The first case of the novel coronavirus arrived in Singapore on 20 Jan 2020 from Wuhan, China. Several weeks later Singapore raised its level to DORSCON Orange, and started restricted travel between affected countries, and canceled large events locally. All of these measures make a substantial impact to businesses whose revenue relied heavily on crowds.
SARS was the first virus within the coronavirus class that made a huge global impact. Similarly originating from China as Covid-19 did, we can look to statistics from 2003 to get some indication of how businesses in Singapore will be affected.
Tourism, Hotels, Retail, and Transportation industries will get hit the most, but rebound is quick.
International Visitors to Singapore dropped from 1.5 million visitors in Mar 2003 to 507K visitors in May 2003. However, the number of visitors quickly rebounded in July 2003.
Not all industries were hit equally by SARS
Financial services continued to grow in Q2, and all industries rebounded in Q3.
Psychological fear impacts the market in multiple cycles
While this is not a direct metric of how businesses were impacted, market sentiment often correlates with consumption behaviour, especially during world epidemics.
Here we compare two index funds: S&P 500 Index, and Heng Seng Index. Hong Kong was severely impacted by the SARS epidemic, so it would make a good comparison to more globally watched index.
Overall during the Sars period, S&P 500 Index and Heng Seng Index went down ~13%, but they both came down in cycles across 3 months. Both indexes however rebounded within 3 months. Virus outbreaks are often delayed when they reach new countries, and Singapore as an international hub is highly sensitive to the global economy. Thus businesses are impacted not just by domestic infections but severely impacted countries overseas over time as well.
So where we are now?
Where the market was still recovering at the tail end of 2019, we are currently seeing the likely first cycle of market dips, with more to come if the trajectory follows that of SARS. After China’s major outbreak, Korea, Italy, and other countries are now experiencing a rise in cases. More regional quantines and travel bans are sure to follow.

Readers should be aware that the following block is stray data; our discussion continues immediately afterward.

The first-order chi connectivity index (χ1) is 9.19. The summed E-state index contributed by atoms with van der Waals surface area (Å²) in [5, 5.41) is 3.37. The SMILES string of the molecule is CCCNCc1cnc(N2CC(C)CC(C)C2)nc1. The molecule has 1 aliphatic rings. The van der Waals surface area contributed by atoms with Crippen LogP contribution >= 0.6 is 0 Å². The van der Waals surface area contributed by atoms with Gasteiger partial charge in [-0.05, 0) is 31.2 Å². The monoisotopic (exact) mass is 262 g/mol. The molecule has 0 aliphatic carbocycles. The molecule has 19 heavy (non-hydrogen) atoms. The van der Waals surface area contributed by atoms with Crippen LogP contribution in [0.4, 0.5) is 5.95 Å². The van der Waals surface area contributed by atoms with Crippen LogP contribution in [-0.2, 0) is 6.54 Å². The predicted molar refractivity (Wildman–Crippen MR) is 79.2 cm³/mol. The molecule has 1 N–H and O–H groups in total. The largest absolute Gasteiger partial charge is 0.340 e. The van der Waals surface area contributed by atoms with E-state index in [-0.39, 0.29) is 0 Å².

But there are a few key differences between SARS and Covid-19 which will impact businesses around the world:
- Covid-19 is 5 times less lethal than SARS, but is several times more infectious**
- Covid-19 can spread asymptomatically.
- Previous sufferers of Covid-19 can easily get infected again
- Technology advancements in medicine show promising but early results for treating and curing Covid-19
**The Epidemiological Characteristics of an Outbreak of 2019 Novel Coronavirus Diseases (COVID-19), Covid-19 mortality rate of 2% versus SARS mortality rate of 9.6%
After Covid-19 was found to be mild comparative to previous epidemics, many countries have delayed their efforts to provide preventive measures to control the virus, and are often caught unprepared for outbreaks. Unlike SARS which had very clear symptoms of the virus, we are increasingly learning how difficult it is to diagnose a person with this novel coronavirus accurately.
Since 2003, the world’s economy has become more interdependent. We might find that the cyclic impact of the virus could be more pronounced, and last longer than SARS did. But just like the previous corona viruses, the global economy will likely pick up before the end of the year. Businesses who manage to use this time to train employees and upgrade infrastructure will often benefit once the market rebounds.
To outwit the challenges that face us in this difficult climate, we can learn from past data to learn about potential risks and opportunities impacting our business. We may need to revise our business goals and regularly track how Covid-19 has impacted our business. But as we did during the SARS epidemic, we can make the best out of this crisis and come out stronger.